Nuclear Weapons

Trinitrotoluene, better known as TNT, is a chemical compound whose explosive power is a standard measure used to compare bombs and other explosive devices. When ignited, a kilogram of TNT releases approximately 4 million joules of energy, the equivalent of about 4 sticks of dynamite. Its explosive power comes from chemical potential energy, which—as you may recall from chapter 3—is due to the electromagnetic force. Nuclear chain reactions, on the other hand, are powered by the strong force. For this reason, some of the smallest nuclear weapons are far more powerful than the largest bombs fueled by chemical explosives.

The most powerful conventional (chemically-powered) bomb ever built, nicknamed the “Father of All Bombs,” was created in 2007 by the Russian military. It weighs 7.1 metric tons (7,100 kg) and employs a chemical explosive even stronger than TNT. The power of this monstrous weapon is equivalent to approximately 44 metric tons of TNT (or about 176,000 sticks of dynamite). That’s the largest conventional bomb ever made. Yet one of the smallest nuclear weapons ever built was far more powerful than that! The W-54 nuclear warhead, created and tested by the US military for use on air-to-air missiles, weighed only 23 kg. It was small enough and light enough to carry in a briefcase, but had an explosive power equivalent to 250 tons of TNT.See here for a list of all nuclear weapons built by the United States; see this Wikipedia entry for more on the W-54 warhead. In other words, this “baby nuke” was nearly six times more powerful than the Father of All (conventional) Bombs!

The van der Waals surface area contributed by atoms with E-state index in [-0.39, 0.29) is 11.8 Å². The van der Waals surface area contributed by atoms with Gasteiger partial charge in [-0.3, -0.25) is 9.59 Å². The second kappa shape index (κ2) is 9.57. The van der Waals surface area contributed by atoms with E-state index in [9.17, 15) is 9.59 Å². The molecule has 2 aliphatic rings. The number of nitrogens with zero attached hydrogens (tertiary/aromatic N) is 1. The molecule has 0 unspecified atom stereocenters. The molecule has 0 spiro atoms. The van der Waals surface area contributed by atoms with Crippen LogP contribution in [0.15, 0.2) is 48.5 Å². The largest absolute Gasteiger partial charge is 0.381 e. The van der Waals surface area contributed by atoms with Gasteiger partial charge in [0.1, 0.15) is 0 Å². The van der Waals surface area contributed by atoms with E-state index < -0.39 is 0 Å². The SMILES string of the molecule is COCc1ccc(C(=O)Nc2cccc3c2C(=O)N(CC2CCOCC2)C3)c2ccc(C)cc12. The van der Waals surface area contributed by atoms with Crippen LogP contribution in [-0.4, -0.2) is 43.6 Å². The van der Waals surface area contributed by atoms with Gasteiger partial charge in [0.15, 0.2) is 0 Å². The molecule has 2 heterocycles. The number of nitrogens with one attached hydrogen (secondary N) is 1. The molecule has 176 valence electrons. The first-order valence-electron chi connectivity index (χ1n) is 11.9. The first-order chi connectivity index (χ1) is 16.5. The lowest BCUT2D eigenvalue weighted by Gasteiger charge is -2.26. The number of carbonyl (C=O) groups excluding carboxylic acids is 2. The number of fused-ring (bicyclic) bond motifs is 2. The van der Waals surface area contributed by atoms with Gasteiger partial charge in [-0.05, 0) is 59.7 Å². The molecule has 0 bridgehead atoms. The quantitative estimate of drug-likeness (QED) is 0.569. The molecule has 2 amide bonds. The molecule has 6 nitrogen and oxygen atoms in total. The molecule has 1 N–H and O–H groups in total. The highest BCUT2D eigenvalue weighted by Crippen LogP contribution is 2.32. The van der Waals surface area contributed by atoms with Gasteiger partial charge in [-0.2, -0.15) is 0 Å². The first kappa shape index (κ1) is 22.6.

Although thousands of nuclear weapons have been detonated for testing purposes, only two have ever been used in warfare. In 1945, the United States dropped a uranium fission bomb on the Japanese city of Hiroshima. Its explosive power was equivalent to 12 kilotons of TNT. (That’s 12 thousand tons, or 12 million kilograms of TNT; roughly 48 million sticks of dynamite.) Three days later, a plutonium fission bomb was detonated over Nagasaki. Its explosive power was 23 kilotons, nearly twice as powerful as the previous bomb. Tragically, an estimated 200,000 people were killed by those two explosions.

Both of those bombs were fueled by nuclear fission reactions. However, the most powerful nuclear weapons use nuclear fusion as their primary source of energy. As mentioned on the previous page, fusion reactions require extreme temperatures: more than twice the temperature of the sun’s surface to fuse hydrogen atoms, and even greater temperatures to fuse other elements. So, how do you make hydrogen hot enough to start a nuclear fusion reaction? Easy! Just use a nuclear fission bomb (fueled by uranium or plutonium) to heat up the hydrogen! That’s how thermonuclear weapons (also called hydrogen bombs) work. A nuclear fission bomb is detonated inside or beside a tank of hydrogen fuel. The extreme heat from the fission bomb ignites a fusion reaction in the hydrogen, which releases far more energy than the initial fission bomb alone.

The fuel used in a thermonuclear weapon isn’t just ordinary hydrogen. The vast majority of naturally-occurring hydrogen is protium (hydrogen-1). But deuterium (hydrogen-2) and tritium (hydrogen-3) fuse more readily and energetically than protium, so thermonuclear weapons use those heavier isotopes as fuel for the fusion reaction.

Moreover, most thermonuclear weapons are fueled by lithium hydride (LiH) rather than pure hydrogen. Although the fusion reaction involves only hydrogen atoms, lithium hydride provides two advantages over pure hydrogen fuel. First, pure hydrogen is a gas at room temperature, so if you wanted to pack a lot of it into a small container, you’d have to put it under extreme pressure or make it so cold that it becomes liquid. Lithium hydride, on the other hand, is solid at room temperature. By using solid LiH as fuel, a lot of hydrogen atoms can be packed into a relatively small bomb without needing pressurization or cooling mechanisms.

A second advantage of using LiH for fusion fuel is that the lithium atoms undergo nuclear fission during the explosion. The fission of lithium produces tritium (hydrogen-3), which is an especially potent fuel for the fusion reaction.